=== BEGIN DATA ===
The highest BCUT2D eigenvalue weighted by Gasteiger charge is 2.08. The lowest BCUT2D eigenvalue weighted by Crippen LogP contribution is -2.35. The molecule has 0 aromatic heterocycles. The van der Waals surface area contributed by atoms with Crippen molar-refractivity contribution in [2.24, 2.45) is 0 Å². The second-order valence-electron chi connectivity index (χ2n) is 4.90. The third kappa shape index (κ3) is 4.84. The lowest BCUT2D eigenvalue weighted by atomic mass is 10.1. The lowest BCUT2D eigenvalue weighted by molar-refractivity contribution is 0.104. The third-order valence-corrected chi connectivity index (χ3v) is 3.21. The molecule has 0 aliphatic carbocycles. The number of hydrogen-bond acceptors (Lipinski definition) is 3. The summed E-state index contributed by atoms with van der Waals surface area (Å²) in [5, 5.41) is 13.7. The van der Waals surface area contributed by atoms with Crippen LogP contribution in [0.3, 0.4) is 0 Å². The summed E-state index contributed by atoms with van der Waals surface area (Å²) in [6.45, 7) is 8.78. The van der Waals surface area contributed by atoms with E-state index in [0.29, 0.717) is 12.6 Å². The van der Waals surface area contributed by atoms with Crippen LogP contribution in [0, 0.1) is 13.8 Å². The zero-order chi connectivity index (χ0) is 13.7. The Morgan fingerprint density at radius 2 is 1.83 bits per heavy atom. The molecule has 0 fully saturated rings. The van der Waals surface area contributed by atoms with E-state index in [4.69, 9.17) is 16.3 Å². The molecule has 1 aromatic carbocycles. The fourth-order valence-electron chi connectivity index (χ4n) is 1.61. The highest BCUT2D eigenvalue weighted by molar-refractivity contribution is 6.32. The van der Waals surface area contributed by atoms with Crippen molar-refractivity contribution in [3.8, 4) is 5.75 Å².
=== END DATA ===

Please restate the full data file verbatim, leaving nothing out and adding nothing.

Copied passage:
The highest BCUT2D eigenvalue weighted by Gasteiger charge is 2.08. The lowest BCUT2D eigenvalue weighted by Crippen LogP contribution is -2.35. The molecule has 0 aromatic heterocycles. The van der Waals surface area contributed by atoms with Crippen molar-refractivity contribution in [2.24, 2.45) is 0 Å². The second-order valence-electron chi connectivity index (χ2n) is 4.90. The third kappa shape index (κ3) is 4.84. The lowest BCUT2D eigenvalue weighted by atomic mass is 10.1. The lowest BCUT2D eigenvalue weighted by molar-refractivity contribution is 0.104. The third-order valence-corrected chi connectivity index (χ3v) is 3.21. The molecule has 0 aliphatic carbocycles. The number of hydrogen-bond acceptors (Lipinski definition) is 3. The summed E-state index contributed by atoms with van der Waals surface area (Å²) in [5, 5.41) is 13.7. The van der Waals surface area contributed by atoms with Crippen LogP contribution in [0.3, 0.4) is 0 Å². The summed E-state index contributed by atoms with van der Waals surface area (Å²) in [6.45, 7) is 8.78. The van der Waals surface area contributed by atoms with E-state index in [0.29, 0.717) is 12.6 Å². The van der Waals surface area contributed by atoms with Crippen LogP contribution in [0, 0.1) is 13.8 Å². The zero-order chi connectivity index (χ0) is 13.7. The Morgan fingerprint density at radius 2 is 1.83 bits per heavy atom. The molecule has 0 fully saturated rings. The van der Waals surface area contributed by atoms with E-state index in [4.69, 9.17) is 16.3 Å². The molecule has 1 aromatic carbocycles. The fourth-order valence-electron chi connectivity index (χ4n) is 1.61. The highest BCUT2D eigenvalue weighted by molar-refractivity contribution is 6.32. The van der Waals surface area contributed by atoms with Crippen molar-refractivity contribution in [3.8, 4) is 5.75 Å².